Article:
Published: Thu, May 04, 2017
Markets | By Terence Owen

Trade deficit narrows in March

Trade deficit narrows in March

In this October 24, 2016, photo, a container is unloaded from a ship at the Port of Baltimore in Baltimore.

The US trade deficit drifted lower in March despite record imports from Mexico and a drop in total exports, the Commerce Department reported Thursday.

Energy exports were up seven per cent, led by increased natural gas sales to the United States attributable to "unusually low temperatures in the northeastern USA in March", and more coal shipments to Japan, China and South Korea, the agency said.

The trade gap slipped 0.1 per cent in March to US$43.7 billion, seasonally-adjusted. Imports were also down, falling 0.7 percent to $234.7 billion.

Driving the gain was a 7.0 per cent increase in energy exports to $8.7 billion.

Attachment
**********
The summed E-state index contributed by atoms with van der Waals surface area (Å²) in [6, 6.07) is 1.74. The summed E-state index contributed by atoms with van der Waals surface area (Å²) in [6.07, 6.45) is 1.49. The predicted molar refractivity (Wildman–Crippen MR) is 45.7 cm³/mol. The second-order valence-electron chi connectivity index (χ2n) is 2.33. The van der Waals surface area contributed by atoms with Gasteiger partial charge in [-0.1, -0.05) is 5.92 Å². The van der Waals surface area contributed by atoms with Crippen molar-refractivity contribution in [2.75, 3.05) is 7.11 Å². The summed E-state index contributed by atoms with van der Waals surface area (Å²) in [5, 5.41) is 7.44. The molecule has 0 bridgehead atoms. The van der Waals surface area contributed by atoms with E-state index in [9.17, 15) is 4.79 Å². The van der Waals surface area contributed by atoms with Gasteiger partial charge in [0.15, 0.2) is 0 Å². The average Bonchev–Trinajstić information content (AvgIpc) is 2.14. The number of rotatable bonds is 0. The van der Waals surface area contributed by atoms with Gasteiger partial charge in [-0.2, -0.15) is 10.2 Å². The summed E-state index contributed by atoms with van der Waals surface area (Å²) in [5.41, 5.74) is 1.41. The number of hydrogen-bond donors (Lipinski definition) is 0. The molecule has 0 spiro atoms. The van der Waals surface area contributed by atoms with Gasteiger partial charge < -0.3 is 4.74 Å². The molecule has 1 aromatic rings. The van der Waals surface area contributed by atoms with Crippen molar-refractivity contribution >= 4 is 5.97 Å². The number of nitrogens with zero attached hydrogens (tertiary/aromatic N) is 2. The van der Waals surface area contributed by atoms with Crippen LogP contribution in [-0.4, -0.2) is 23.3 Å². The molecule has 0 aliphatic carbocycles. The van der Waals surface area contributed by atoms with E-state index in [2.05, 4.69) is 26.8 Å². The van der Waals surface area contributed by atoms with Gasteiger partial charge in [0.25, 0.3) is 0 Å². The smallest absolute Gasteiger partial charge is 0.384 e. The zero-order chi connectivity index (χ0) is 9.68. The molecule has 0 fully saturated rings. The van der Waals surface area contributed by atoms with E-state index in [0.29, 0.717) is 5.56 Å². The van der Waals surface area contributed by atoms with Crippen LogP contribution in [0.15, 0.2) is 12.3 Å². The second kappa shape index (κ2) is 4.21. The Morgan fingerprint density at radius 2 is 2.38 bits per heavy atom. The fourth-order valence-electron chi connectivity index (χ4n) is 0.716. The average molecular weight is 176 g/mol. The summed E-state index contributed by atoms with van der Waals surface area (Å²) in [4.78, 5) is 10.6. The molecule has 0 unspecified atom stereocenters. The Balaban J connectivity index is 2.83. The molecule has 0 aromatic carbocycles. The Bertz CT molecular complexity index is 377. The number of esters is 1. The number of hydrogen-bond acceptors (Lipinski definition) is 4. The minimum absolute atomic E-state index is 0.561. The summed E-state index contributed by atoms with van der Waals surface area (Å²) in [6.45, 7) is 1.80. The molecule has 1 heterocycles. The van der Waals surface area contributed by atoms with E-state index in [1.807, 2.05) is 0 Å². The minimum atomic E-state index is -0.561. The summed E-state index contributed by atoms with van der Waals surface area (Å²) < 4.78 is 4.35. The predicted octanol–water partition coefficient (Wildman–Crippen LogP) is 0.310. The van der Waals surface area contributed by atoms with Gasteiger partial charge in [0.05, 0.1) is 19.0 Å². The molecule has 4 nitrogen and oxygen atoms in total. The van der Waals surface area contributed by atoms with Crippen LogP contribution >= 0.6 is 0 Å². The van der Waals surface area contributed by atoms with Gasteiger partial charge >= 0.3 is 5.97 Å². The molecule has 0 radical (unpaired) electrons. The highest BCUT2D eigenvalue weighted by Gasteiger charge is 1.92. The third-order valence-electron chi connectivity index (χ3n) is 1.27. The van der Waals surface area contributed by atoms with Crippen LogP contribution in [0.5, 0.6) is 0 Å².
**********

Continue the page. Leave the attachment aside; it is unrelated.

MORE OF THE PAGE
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Imports from Mexico hit US$28.1 billion, their highest on record, pushing the deficit with the southern neighbor to its highest level in almost 10 years.

Other reports suggest US firms are benefiting from stronger economic growth around the globe, including in Europe and Asia. Andrew Hunter, U.S. economist at Capital Economics, says the improving trade picture provided a modest boost to first-quarter U.S. growth and "may end up being a small positive" in the second quarter too.

The goods-trade deficit with Mexico widened to $7 billion, the highest since November 2007, as imports rose to a record $28.1 billion. Energy products rose 7.0 per cent, pushed up by higher natural gas flows to the United States and a spike in exports of coal to Asia that coincided with a slowdown in Australian production caused by a cyclone.

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